PRAYERCAzT 17: The Last Gospel – 1962 Missale Romanum

Welcome to another installment of What Does the Prayer Really Sound Like? 

In this project we will study the Last Gospel, the beginning of the Gospel of John, used at the end of Mass with the 1962 Missale Romanum.  With a few exceptions, this is the last Gospel for almost all the days of the liturgucal year.  I will first read the Gospel at a deliberate pace.  Then we will hear a few of the harder words and phrases with time for you to repeat them.  Finally the whole gospel will be read at a more normal speed, as one would say it during Mass.

If priests who are learning to say the older form of Holy Mass can get these prayers in their ears, they will be able to pray them with more confidence. So, priests are my very first concern. 

However, these audio projects can be of great help to lay people who attend Holy Mass in the Traditional, or extraordinary form: by listening to them ahead of time, and becoming familiar with the sound of the before attending Mass, they will be more receptive to the content of the prayers and be aided in their full, conscious and active participation.

My pronunciation of Latin is going to betray something of my nationality, of course. Men who have as their mother tongue something other than English will sound a little different.  However, we are told that the standard for the pronunciation of Latin in church is the way it is spoken in Rome.  Since I have spent a lot of time in Rome, you can be pretty sure my accent will not be too far off the mark.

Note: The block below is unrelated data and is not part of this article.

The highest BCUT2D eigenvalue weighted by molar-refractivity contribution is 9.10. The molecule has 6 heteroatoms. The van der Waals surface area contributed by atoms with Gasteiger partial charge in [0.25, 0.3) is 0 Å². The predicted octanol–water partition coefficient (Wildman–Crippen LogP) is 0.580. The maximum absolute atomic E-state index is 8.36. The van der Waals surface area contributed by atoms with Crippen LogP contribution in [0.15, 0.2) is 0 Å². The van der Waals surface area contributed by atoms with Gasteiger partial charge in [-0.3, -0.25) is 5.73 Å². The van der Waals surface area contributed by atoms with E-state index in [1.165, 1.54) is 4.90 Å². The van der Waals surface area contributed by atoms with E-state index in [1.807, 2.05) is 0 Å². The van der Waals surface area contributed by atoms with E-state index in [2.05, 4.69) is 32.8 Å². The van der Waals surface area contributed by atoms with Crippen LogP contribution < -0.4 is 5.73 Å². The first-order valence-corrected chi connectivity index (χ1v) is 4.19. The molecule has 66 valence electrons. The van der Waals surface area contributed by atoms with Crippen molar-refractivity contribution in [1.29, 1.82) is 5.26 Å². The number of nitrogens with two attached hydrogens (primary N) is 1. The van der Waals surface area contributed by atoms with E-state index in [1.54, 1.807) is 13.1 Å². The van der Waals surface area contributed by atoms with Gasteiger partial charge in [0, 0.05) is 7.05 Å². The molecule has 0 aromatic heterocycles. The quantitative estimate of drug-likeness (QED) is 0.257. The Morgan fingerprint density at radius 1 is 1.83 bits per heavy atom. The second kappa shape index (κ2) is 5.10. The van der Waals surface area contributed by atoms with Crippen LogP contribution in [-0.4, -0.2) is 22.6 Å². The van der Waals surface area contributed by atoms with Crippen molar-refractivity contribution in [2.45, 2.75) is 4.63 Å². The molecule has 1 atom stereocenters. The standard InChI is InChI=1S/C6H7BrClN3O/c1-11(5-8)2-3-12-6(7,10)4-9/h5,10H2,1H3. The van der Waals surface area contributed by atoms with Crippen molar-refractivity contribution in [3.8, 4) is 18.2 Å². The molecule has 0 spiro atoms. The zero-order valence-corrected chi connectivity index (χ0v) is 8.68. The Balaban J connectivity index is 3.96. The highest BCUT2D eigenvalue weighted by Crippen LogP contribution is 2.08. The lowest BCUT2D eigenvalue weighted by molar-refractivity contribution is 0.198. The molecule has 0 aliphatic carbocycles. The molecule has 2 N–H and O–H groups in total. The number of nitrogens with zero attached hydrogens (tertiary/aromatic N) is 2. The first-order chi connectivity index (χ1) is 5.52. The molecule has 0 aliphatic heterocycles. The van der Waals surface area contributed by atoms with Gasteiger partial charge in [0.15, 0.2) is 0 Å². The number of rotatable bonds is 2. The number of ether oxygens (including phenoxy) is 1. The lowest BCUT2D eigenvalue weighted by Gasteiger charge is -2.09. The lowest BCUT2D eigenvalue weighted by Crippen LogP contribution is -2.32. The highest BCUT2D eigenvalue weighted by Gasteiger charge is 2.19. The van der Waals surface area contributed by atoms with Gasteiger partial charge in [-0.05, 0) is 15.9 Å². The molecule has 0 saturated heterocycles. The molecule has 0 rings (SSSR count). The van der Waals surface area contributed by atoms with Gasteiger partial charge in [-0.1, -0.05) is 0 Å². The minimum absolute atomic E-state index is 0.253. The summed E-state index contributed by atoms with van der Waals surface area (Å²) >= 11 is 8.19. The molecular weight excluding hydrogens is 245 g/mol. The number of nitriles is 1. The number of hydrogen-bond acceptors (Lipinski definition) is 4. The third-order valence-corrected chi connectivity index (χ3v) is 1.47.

I deliver these readings at a slower pace than I would ordinarily during Mass.  But hopefully the pace will help you hear the words a little more clearly.

If this was useful to you, let your priest friends know this resource is available.  And kindly make a little donation using the donation button on the left side bar of the blog or or by clicking here.  This is a labor of love, but those donations really help.  And don’t forget to check out the PODCAzTs!

Pray for me, listen carefully, and practice practice practice.

About Fr. John Zuhlsdorf

Fr. Z is the guy who runs this blog. o{]:¬)
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  1. eweu says:

    Thank you, Father. Very useful.

    Why do priests insist on rambling through the Last Gospel, and many other parts of the Mass? Even though the Last Gospel is said in a low tone, the priest should say it as if he would stake his life on it. Read it, don’t just say it. The “speed reader” pace I usually hear it makes it sound like it’s just a rote part of Mass, and the priest would rather just get it over with.

    Fr. Z, I found your “deliberate” pace to be the pace that it should always be read.

  2. mike says:

    In the Mass I attended for the longest time everybody seemed to kneel at The Word Became Flesh. At my new parish the choir sings or organ plays during the Last Gospel and it seems we’re not expected to kneel with the priest. What ought to be the people’s proper posture here?


  3. Doug says:

    ALWAYS one should genuflect at “The Word became flesh”. Properly it should be on the right knee, which is reserved for God. The left knee is for one’s bishop when kneeling for a blessing in procession and when kissing episcopal the ring.

  4. Name (required) says:

    Fr. Z…or anyone,